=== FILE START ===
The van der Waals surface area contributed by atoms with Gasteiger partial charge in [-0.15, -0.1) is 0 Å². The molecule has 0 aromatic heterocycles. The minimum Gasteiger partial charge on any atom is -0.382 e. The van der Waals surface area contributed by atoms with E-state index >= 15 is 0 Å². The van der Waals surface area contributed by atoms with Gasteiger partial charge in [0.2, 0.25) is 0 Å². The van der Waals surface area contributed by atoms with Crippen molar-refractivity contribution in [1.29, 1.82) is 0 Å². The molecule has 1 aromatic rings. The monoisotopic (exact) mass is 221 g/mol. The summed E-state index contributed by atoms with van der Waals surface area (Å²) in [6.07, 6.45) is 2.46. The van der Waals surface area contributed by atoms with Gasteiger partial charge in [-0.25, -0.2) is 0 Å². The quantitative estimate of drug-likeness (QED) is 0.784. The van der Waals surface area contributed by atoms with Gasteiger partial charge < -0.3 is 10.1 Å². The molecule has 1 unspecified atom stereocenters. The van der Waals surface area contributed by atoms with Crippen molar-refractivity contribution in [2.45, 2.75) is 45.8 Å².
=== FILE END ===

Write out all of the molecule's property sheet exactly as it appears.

The van der Waals surface area contributed by atoms with Gasteiger partial charge in [-0.15, -0.1) is 0 Å². The molecule has 0 aromatic heterocycles. The minimum Gasteiger partial charge on any atom is -0.382 e. The van der Waals surface area contributed by atoms with E-state index >= 15 is 0 Å². The van der Waals surface area contributed by atoms with Gasteiger partial charge in [0.2, 0.25) is 0 Å². The van der Waals surface area contributed by atoms with Crippen molar-refractivity contribution in [1.29, 1.82) is 0 Å². The molecule has 1 aromatic rings. The monoisotopic (exact) mass is 221 g/mol. The summed E-state index contributed by atoms with van der Waals surface area (Å²) in [6.07, 6.45) is 2.46. The van der Waals surface area contributed by atoms with Gasteiger partial charge in [-0.25, -0.2) is 0 Å². The quantitative estimate of drug-likeness (QED) is 0.784. The van der Waals surface area contributed by atoms with Gasteiger partial charge < -0.3 is 10.1 Å². The molecule has 1 unspecified atom stereocenters. The van der Waals surface area contributed by atoms with Crippen molar-refractivity contribution in [2.45, 2.75) is 45.8 Å².